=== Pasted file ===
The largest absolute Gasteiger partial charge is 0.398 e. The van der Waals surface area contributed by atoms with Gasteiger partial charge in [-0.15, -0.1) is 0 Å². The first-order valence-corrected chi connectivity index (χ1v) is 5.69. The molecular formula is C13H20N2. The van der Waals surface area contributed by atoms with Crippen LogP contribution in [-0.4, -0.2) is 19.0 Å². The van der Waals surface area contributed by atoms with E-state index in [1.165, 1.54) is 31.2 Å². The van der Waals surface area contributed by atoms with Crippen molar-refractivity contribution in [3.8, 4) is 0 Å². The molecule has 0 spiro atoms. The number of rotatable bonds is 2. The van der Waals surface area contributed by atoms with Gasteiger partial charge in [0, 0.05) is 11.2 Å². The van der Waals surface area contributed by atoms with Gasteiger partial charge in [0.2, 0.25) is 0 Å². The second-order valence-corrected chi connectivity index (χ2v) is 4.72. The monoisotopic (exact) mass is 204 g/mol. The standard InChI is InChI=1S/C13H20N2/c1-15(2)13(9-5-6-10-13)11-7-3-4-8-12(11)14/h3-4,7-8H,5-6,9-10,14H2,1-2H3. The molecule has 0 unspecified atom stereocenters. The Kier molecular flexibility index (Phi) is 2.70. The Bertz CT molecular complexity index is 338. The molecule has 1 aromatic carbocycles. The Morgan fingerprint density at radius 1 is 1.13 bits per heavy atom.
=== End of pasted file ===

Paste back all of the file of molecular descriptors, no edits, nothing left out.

The largest absolute Gasteiger partial charge is 0.398 e. The van der Waals surface area contributed by atoms with Gasteiger partial charge in [-0.15, -0.1) is 0 Å². The first-order valence-corrected chi connectivity index (χ1v) is 5.69. The molecular formula is C13H20N2. The van der Waals surface area contributed by atoms with Crippen LogP contribution in [-0.4, -0.2) is 19.0 Å². The van der Waals surface area contributed by atoms with E-state index in [1.165, 1.54) is 31.2 Å². The van der Waals surface area contributed by atoms with Crippen molar-refractivity contribution in [3.8, 4) is 0 Å². The molecule has 0 spiro atoms. The number of rotatable bonds is 2. The van der Waals surface area contributed by atoms with Gasteiger partial charge in [0, 0.05) is 11.2 Å². The van der Waals surface area contributed by atoms with Gasteiger partial charge in [0.2, 0.25) is 0 Å². The second-order valence-corrected chi connectivity index (χ2v) is 4.72. The monoisotopic (exact) mass is 204 g/mol. The standard InChI is InChI=1S/C13H20N2/c1-15(2)13(9-5-6-10-13)11-7-3-4-8-12(11)14/h3-4,7-8H,5-6,9-10,14H2,1-2H3. The molecule has 0 unspecified atom stereocenters. The Kier molecular flexibility index (Phi) is 2.70. The Bertz CT molecular complexity index is 338. The molecule has 1 aromatic carbocycles. The Morgan fingerprint density at radius 1 is 1.13 bits per heavy atom.